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Hard Act to Follow: Bill Allen to Remain Active in Valley Following LAEDC Retirement

Bill Allen is retiring from his positions as president and chief executive of the Los Angeles County Economic Development Corp. after becoming one of the Los Angeles region’s most prominent business leaders in recent years.

But Allen has long had a close association with the San Fernando Valley. He was raised from the age of two in Encino, where he still resides with his wife, Marie. He was a founder of the Valley Economic Alliance and remains active in the local community.

The gregarious Allen also had a career in television before his work advocating for the local economy. He worked with CBS Television and later became the president of MTM Television, a production company founded by former NBC television executive Grant Tinker. Allen also led production on hit series such as “Remington Steele,” “St. Elsewhere” and “Designing Women.” 

His time in entertainment numbered 20 years as he followed in the footsteps of his father, Steve Allen, a television and radio personality rounded out by his skills in comedy, music and writing. Among Steve Allen’s many achievements was winning the 1964 Grammy Award for Best Original Jazz Composition and co-creating and hosting “The Tonight Show,” the first late-night television talk show.

However, unlike Bill Allen’s foreseeable journey into television, his next career path would present itself suddenly.

Allen’s transition to becoming a business leader was born out of the tragedy caused by the 1994 Northridge Earthquake, a 6.7 magnitude seismic event that resulted in 57 deaths and tens of billions of dollars in property damage. Included in the destruction was a studio space that MTM Television operated out of.

“We owned half of that facility, and it was devastated by the Northridge earthquake,” Allen said. “I was asked by then L.A. Mayor Richard Riordan and several San Fernando Valley community leaders including David Fleming and others to help write a strategic plan for the San Fernando Valley’s recovery and to help execute that plan by creating the Valley Economic Alliance.”

Allen held the economic alliance’s first chief executive position from 1996 to 2000. 

Orange Line

One of Allen’s greatest accomplishments as chief executive of the economic alliance was developing the L.A. Metro Orange Line as a means of getting more mass transit into the Valley. 

“We held a series of highly publicized transportation summits with all of our elected officials and community leaders,” Allen said. “And we planned what was called the mode, the grade and the alignment of that Orange Line, which was not due to be funded for another 30 years in Metro’s planning timeline.”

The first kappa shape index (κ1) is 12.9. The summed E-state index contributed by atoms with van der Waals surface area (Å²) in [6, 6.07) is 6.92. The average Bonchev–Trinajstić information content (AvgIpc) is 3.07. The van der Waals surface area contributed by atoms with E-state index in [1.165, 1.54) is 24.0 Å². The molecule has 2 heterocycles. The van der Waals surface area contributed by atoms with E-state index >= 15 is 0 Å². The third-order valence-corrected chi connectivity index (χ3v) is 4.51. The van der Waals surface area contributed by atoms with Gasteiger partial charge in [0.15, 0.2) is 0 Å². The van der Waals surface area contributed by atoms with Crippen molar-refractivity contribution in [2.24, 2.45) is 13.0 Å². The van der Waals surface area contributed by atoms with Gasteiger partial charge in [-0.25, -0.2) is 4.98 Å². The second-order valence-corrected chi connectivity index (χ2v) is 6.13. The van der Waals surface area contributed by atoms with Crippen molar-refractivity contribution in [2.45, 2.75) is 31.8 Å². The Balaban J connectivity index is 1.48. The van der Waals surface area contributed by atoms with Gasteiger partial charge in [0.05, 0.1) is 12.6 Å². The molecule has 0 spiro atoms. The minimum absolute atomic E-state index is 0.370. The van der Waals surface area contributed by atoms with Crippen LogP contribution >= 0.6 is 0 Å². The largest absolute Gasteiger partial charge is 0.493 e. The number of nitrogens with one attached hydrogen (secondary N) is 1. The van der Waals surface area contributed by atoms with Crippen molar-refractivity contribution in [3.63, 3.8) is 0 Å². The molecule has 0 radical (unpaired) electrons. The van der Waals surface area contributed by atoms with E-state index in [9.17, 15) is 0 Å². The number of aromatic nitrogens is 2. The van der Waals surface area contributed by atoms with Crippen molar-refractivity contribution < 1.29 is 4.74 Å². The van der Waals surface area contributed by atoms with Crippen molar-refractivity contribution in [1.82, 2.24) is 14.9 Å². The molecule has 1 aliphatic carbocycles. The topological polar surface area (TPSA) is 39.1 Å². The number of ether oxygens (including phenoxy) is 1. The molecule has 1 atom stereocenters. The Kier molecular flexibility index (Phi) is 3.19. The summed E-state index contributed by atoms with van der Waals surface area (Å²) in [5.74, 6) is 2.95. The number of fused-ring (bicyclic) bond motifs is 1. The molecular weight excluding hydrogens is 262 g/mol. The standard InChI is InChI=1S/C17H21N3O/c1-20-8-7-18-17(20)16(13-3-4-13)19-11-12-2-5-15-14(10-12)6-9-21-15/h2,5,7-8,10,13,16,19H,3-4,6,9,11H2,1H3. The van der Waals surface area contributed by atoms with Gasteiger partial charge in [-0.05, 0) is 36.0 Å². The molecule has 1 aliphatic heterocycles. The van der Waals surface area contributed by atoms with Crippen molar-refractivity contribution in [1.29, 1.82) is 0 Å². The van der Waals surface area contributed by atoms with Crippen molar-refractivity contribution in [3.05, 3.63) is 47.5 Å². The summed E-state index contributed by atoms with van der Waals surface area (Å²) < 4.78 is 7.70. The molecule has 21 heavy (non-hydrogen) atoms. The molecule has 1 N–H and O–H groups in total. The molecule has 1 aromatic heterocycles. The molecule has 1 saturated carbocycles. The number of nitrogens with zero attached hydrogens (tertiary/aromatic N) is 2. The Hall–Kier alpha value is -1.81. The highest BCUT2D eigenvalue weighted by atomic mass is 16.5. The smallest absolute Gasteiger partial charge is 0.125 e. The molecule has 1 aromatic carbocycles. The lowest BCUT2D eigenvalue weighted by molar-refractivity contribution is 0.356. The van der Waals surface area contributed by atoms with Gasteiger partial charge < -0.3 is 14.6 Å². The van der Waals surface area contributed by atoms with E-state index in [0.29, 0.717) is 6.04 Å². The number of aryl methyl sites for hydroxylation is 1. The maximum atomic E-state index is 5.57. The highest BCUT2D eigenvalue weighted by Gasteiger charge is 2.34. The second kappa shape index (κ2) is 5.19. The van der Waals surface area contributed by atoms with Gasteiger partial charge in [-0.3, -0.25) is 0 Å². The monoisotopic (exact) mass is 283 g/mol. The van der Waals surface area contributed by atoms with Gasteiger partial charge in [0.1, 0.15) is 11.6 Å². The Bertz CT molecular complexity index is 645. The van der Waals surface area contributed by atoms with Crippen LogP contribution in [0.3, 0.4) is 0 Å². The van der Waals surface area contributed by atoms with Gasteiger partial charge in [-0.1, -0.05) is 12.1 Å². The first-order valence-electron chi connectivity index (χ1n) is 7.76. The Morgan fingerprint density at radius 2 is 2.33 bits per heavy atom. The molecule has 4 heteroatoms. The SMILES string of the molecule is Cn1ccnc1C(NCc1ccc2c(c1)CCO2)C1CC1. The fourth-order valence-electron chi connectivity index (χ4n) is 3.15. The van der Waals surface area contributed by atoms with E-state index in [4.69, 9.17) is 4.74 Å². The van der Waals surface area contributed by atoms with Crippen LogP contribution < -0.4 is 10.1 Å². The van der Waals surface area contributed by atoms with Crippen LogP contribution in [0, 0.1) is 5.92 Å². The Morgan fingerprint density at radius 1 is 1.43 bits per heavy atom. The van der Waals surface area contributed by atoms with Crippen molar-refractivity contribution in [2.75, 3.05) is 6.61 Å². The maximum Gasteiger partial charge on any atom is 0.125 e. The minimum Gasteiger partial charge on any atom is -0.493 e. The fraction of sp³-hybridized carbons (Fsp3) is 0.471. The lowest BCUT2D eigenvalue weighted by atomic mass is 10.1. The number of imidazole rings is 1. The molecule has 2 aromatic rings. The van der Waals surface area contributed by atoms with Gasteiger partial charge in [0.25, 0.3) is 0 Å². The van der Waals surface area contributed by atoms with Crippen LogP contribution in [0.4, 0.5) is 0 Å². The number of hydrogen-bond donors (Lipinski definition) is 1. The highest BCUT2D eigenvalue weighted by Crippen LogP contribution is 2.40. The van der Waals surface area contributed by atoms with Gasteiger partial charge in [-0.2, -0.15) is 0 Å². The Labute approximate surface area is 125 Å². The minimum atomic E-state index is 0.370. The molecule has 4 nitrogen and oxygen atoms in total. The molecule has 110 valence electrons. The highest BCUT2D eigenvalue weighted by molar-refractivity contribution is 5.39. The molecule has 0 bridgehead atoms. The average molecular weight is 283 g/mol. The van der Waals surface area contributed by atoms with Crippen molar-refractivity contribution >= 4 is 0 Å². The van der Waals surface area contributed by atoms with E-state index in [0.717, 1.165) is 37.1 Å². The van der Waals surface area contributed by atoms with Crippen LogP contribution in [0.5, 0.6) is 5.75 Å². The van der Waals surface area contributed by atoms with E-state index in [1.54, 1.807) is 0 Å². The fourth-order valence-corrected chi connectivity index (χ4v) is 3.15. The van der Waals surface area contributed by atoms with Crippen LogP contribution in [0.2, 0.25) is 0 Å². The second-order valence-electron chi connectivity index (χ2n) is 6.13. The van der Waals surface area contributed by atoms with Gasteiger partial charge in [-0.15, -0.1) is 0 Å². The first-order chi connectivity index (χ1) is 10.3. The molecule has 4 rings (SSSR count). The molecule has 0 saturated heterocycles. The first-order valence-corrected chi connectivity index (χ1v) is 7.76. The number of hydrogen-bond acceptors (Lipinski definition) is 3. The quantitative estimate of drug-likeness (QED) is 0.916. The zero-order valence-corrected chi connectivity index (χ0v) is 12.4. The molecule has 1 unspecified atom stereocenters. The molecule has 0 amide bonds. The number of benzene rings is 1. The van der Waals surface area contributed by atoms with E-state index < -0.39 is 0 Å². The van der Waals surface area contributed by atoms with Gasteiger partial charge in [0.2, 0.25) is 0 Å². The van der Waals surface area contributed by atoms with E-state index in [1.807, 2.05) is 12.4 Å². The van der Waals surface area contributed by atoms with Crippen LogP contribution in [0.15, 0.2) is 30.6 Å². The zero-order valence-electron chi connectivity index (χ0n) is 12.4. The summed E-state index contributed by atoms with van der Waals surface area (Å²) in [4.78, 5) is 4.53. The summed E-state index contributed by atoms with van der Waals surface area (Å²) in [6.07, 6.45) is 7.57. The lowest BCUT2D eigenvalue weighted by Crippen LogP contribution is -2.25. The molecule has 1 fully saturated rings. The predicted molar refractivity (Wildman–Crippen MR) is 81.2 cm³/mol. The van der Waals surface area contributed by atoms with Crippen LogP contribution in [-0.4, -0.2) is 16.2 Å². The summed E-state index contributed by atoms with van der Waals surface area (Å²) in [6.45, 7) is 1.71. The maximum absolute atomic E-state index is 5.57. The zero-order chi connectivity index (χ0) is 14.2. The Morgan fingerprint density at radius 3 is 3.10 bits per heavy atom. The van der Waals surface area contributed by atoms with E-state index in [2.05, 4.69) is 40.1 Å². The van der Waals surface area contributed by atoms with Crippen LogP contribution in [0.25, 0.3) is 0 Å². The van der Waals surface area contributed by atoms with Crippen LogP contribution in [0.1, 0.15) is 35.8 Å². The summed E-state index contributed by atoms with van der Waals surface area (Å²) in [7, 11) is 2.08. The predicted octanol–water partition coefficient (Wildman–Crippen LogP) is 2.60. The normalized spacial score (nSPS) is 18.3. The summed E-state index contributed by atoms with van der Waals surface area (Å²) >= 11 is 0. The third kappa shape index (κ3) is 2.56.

Getting the bus line up and running took six years from concept development to completion at one-tenth the cost of a subway, which would have required more funding and underground construction. 

Allen said his ability of being able to successfully engage with community partners was a big reason the line was completed. The importance of such collaboration was something he learned in the entertainment industry.

“No one producer, director or actor can make a television show happen or be successful. You have to get an entire creative team together to achieve success both commercially and artistically in the entertainment industry,” he said. “I took that same approach at the Valley Alliance and at the economic development organization of building collaborative partnerships that could achieve goals we couldn’t achieve on our own as individuals or even as individual organizations.”

Allen’s departure from the economic alliance in 2000 involved the passing of his father. The death led Allen to take over as a trustee of his father’s businesses, which included television licensing company Meadowlane Enterprises and music catalog publisher Meadowlane Music. (Steve Allen’s wife, and Bill Allen’s mother, was actress Jayne Meadows.) In time, Allen would end up purchasing the companies.

Allen’s commitment to the Valley region did not stop when he stepped down from his senior position at the economic alliance. He has been the organization’s vice chair ever since. And he was recognized as the 60th recipient of the Fernando Award in 2018. The Fernando Award is considered the most prestigious award for civic stewardship and volunteer service to the San Fernando Valley community. (Photos from this year’s Fernando event are on page 6.)

Big challenges

Just as his service in the Valley Economic Alliance marked a crucial benchmark in his business career, so too would his time with the economic development organization.

Allen went on to take over for former Chief Lee Harrington in 2006, and his experience and achievements at the economic alliance would prove beneficial to his time leading the LAEDC, which involved historic challenges for the region’s economy. Particularly, the great recession and the Covid-19 pandemic were massive setbacks that the economic development organization had to help the region overcome, according to Allen.